You're in a minefield: Phrase your question
more carefully in the future.
Although this question is can be a legitimate scientific inquiry into
the genesis of a peculiar trait of a particular creature, one must always
be wary when the word "evolution" appears as the topic of a discussion.
Questions like the title of this node are often disingenuous attempts
to discredit natural selection, a theory which has been the target of
certain groups who claim it attacks their "faith". They misapply the label
"evolution" to it, which can mean a whole host of other things. Sadly,
or perhaps amusingly, whenever such people try to "disprove" natural selection
and thus "prove" the object of their "faith", they only demonstrate the
weakness of that faith.
Most perplexingly, they do this even though natural selection does not
rise or fall on the accuracy or inaccuracy of any religious beliefs. This
unreason often leaves reasoning people nonplused: How do you answer madness?
I am not going to attempt to characterize which category the first
writeup falls into; I sincerely hope it's the former.
However, the writeup contains some misstatements, as well as flaws in
the writer's reasoning. I am far from being a marine biologist,
but I think I can point the flaws out and offer some explanations of how
the sea mouse got its spines that are at least plausible.
We have been pointed to a news story that describes unusual characteristics
of spines of the "sea mouse" Aphrodita an invertebrate that feeds
on the bottom of the ocean. That is, when light strikes the spines
from one angle, they appear one color; from another angle, they appear
another color. The article is really about the possible applications
of the spines' properties to photonics.
We are led to believe that the sea mouse lives in the deep (Benthic)
ocean, where there is no light to be had. The creatures do appear
at depths of 2000 meters, however, species of aphrodita occur, according
to www.brittanica.com, starting just below the intertidal zone (10 meters
or greater), where things may be dim, but certainly not dark.
We are led to believe that the sea mouse emits light. I can find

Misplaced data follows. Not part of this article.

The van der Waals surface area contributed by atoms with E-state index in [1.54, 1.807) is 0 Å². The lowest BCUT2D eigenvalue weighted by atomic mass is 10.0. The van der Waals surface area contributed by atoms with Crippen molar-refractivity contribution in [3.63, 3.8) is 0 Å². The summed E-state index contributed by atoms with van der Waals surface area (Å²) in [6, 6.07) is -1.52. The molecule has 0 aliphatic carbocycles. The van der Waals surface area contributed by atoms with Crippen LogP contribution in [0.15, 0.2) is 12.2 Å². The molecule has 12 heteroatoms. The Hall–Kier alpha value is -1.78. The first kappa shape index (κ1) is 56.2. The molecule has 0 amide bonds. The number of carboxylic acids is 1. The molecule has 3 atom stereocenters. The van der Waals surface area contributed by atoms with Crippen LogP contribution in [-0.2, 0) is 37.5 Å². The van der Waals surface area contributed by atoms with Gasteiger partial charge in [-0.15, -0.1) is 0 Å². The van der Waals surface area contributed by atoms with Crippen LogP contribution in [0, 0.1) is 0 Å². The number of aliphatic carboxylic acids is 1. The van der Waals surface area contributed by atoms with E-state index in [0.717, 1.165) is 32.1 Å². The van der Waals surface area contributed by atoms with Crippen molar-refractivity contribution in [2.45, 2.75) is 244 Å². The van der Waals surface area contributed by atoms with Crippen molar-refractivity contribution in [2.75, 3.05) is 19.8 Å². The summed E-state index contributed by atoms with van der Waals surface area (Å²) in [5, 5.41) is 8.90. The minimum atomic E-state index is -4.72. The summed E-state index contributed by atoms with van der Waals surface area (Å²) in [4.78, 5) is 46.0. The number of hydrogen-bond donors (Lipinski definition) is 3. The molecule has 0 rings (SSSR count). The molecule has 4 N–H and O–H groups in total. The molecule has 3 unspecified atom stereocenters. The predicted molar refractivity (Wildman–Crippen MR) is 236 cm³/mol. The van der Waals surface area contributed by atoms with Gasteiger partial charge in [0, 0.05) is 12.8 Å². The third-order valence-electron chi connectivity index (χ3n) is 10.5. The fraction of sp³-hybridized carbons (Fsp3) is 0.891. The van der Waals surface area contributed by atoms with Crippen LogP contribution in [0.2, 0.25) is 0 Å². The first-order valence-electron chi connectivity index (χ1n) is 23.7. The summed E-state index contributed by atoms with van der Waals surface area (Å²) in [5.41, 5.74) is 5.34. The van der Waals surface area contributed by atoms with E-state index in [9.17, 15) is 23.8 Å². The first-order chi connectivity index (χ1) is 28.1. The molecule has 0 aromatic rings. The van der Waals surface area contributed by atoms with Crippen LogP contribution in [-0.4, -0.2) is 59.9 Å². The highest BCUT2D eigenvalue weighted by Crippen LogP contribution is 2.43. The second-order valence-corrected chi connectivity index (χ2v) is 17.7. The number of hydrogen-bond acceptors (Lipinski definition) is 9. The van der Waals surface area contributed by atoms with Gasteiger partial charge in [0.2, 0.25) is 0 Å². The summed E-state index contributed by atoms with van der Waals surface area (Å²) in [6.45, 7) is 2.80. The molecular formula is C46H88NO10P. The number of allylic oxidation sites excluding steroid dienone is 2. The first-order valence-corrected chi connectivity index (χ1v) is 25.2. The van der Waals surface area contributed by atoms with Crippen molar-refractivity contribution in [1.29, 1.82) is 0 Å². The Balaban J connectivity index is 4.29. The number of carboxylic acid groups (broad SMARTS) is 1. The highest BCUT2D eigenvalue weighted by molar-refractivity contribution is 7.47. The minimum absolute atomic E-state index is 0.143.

no source that says that the sea mouse is bioluminescent.
Indeed, the cited article talks about the refractive properties
of the spines.
We are led to believe that emitting light or having distinctive coloration
serves only to attract predators. Nature is full of examples where
these are used:
as a means of communication
as a warning to predators of a creature's toxicity
as bait to the creature's prey
as a decoy, offering less vital parts of a creature for predators to eat.
I have no idea, of course, whether any of these apply to the sea mouse.
Suffice it to say, though, that these other creatures stand out and aren't
extinct. In fact, bioluminescence appears to be the rule in the deep sea,
rather than the exception.
When we are asked, "what benefits could accrue from emitting a dim
light in one of the darkest places on earth, other than to attract predators?",
we must answer back, "why would emitting a dim light attract more predators
than emitting a bright light?"
We are led to believe that the optical properties of the spines have
to be a selection advantage. They may, and then again they may not.
The spines' iridescence comes from their peculiar structure, hexagonal
columns of protein secreted by cells on the worm's body. It is possible
that this structural property of the spines is the primary benefit to the
creature, and any iridescence is just a side effect.
Finally, we are led to believe that the spines' optical properties
have to be perfect in order to be useful. If we are talking
about the structural advantage discussed in the last point, this requirement
for immediate perfection falls flat on its face.
However, let's really stretch, assume that that point is inoperative,
and that the spines' optical properties have some use. Let's assume
we need a traditional "gradualistic" explanation.
We cannot assume that the creature originated in the deep ocean and
has remained there since. If the creature originated in the intertidal
zone, where there is some light, an "intermediate form" (a lesser amount
of iridescence from the same amount of light) might have a beneficial effect
in a zone where there is more light. As the creature spread into
the deeper ocean, where there is less and less light, later generations
would be selected for more and more efficiency of refraction.
Enough of this, I think you get my point: It is entirely possible
for the sea mouse to have arisen via natural selection.